Hastinapur, located in Meerut, is considered to be the capital of the ‘Kuru Kingdom’ and is a part of ASI’s list of ‘Mahabharata sites.’
It also finds mention in ancient Jain texts.
Even though archaeologists claim to have found deposits of a layer associated with the Mahabharata time period, they have failed to find it in a stratified form. Excavations at the discovered Mahabharata sites, including Hastinapura, still seek to find a link.
One of the most significant discoveries made at this site was of the “new ceramic industry”, named the Painted Grey Ware, which as per the report represented the relics of the early Indo-Aryans.
This site is named after a lake in the city of Sivasagar in Assam, which was the epicentre of the Ahom kingdom that existed in the Brahmaputra Valley between the 13th and 19th CE.
It hosts burial mounds of the kings who ruled the Ahom kingdom for 600 years, which in 2014, were made a part of the world heritage sites.
The excavations carried out at the Karenghar (Talatalghar) complex in Sivasagr between 2000 and 2003 led to the discovery of buried structures in the north-western and north-eastern side of the complex.
Another excavation was carried out in 2007-2008 at the Garhgaon Raja’s palace site in the Sivasagar district wherein a burnt brick wall running in north-south orientation was discovered, along with the remains of two huge circular wooden posts.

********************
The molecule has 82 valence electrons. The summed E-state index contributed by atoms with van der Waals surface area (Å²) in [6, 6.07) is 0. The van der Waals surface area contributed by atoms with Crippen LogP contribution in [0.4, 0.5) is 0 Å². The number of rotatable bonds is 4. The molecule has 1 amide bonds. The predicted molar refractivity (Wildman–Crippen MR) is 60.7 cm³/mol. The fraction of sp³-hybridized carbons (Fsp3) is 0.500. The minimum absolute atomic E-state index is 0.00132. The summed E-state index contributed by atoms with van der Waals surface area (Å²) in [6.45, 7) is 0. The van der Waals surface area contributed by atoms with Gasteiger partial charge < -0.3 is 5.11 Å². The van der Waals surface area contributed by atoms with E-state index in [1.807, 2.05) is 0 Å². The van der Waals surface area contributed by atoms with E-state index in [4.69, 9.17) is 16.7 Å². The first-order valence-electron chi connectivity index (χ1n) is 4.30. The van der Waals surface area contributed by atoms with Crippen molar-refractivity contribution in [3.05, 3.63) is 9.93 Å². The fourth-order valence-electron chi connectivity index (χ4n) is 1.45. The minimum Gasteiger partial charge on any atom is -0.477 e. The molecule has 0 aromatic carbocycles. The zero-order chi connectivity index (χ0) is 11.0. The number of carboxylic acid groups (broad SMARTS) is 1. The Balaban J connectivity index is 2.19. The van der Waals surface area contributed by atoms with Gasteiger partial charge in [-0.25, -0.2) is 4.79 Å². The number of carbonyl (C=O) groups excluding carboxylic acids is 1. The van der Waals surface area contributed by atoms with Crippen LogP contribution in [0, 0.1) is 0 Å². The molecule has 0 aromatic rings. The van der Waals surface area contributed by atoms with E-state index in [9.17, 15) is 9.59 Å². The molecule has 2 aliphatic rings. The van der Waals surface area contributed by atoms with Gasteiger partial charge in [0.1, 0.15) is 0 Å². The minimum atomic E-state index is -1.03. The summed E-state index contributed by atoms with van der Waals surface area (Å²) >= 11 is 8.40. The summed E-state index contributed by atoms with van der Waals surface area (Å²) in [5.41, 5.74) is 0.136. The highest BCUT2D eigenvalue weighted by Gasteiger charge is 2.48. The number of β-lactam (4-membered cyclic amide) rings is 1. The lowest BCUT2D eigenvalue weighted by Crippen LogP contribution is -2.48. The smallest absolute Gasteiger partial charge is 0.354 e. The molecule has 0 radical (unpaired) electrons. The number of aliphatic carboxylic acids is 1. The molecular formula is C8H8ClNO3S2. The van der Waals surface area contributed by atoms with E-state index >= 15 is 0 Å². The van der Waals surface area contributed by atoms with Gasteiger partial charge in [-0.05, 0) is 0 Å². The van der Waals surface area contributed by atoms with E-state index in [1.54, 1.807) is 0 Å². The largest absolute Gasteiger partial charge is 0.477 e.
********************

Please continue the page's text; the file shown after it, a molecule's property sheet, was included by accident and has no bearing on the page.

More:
Just like Rakhigarhi, Dholavira, located in Gujarat at the Khadir island of the Rann of Kutch, is also one of the most prominent sites of the Harappan civilisation.
Dholavira is famous for one of the most ancient ‘complete water systems’. The people of Harappan civilization, who lived there for an estimated 1,200 years, were noted for their water conservation system using rainwater harvesting techniques in an otherwise parched landscape.
This is a site located in Thoothukudi district of Tamil Nadu, believed to be dating back to 696-905 BC, making it the oldest site in the state so far.
Adichnallur was first discovered in 1876.
Known to be an “urn-burial site”, the site has gained attention because of three important findings: the discovery of an ancient Tamil-Brahmi script on the inside of an urn containing a full human skeleton, a fragment of broken earthenware, and the remains of living quarters.
Around round 169 clay urns containing human skeletons, nearly 3,800 years old, were unearthed here in 2005.
Moreover, several gold diadems with a hole on each end for tying them around the forehead were also discovered in Adichnallur, along with a number of bronze figurines of buffalos, goats tigers, and elephants.
India has a rich treasure of housing the world’s most ancient archaeological discoveries, including multiple ancient Civilizations (Indus Valley or Harappan Civilization), religions (Hinduism, Buddhism, Jainism), monuments, historical remains, etc which puts a huge responsibility on the government to conserve and preserve these archaeological remains that represent the ancient cultural heritage of India.